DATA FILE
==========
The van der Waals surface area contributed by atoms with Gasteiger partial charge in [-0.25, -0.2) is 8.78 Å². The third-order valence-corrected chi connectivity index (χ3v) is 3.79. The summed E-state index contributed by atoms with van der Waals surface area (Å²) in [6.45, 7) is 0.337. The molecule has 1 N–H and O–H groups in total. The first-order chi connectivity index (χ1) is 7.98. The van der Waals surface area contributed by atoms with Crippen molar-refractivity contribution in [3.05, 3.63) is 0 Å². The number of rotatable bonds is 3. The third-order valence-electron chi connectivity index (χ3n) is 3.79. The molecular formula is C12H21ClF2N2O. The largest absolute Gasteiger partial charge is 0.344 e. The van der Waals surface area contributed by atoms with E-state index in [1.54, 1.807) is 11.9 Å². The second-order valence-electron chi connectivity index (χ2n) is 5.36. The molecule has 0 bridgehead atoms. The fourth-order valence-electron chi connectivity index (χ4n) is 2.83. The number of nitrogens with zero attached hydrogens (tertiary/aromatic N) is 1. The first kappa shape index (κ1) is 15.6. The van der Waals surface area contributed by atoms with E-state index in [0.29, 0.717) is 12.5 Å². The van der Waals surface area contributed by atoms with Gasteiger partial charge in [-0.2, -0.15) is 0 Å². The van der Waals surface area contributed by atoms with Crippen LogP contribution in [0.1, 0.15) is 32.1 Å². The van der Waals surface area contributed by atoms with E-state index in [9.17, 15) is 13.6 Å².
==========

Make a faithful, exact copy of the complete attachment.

The van der Waals surface area contributed by atoms with Gasteiger partial charge in [-0.25, -0.2) is 8.78 Å². The third-order valence-corrected chi connectivity index (χ3v) is 3.79. The summed E-state index contributed by atoms with van der Waals surface area (Å²) in [6.45, 7) is 0.337. The molecule has 1 N–H and O–H groups in total. The first-order chi connectivity index (χ1) is 7.98. The van der Waals surface area contributed by atoms with Crippen molar-refractivity contribution in [3.05, 3.63) is 0 Å². The number of rotatable bonds is 3. The third-order valence-electron chi connectivity index (χ3n) is 3.79. The molecular formula is C12H21ClF2N2O. The largest absolute Gasteiger partial charge is 0.344 e. The van der Waals surface area contributed by atoms with E-state index in [1.54, 1.807) is 11.9 Å². The second-order valence-electron chi connectivity index (χ2n) is 5.36. The molecule has 0 bridgehead atoms. The fourth-order valence-electron chi connectivity index (χ4n) is 2.83. The number of nitrogens with zero attached hydrogens (tertiary/aromatic N) is 1. The first kappa shape index (κ1) is 15.6. The van der Waals surface area contributed by atoms with E-state index in [0.29, 0.717) is 12.5 Å². The van der Waals surface area contributed by atoms with Gasteiger partial charge in [-0.2, -0.15) is 0 Å². The van der Waals surface area contributed by atoms with Crippen LogP contribution in [0.1, 0.15) is 32.1 Å². The van der Waals surface area contributed by atoms with E-state index in [9.17, 15) is 13.6 Å².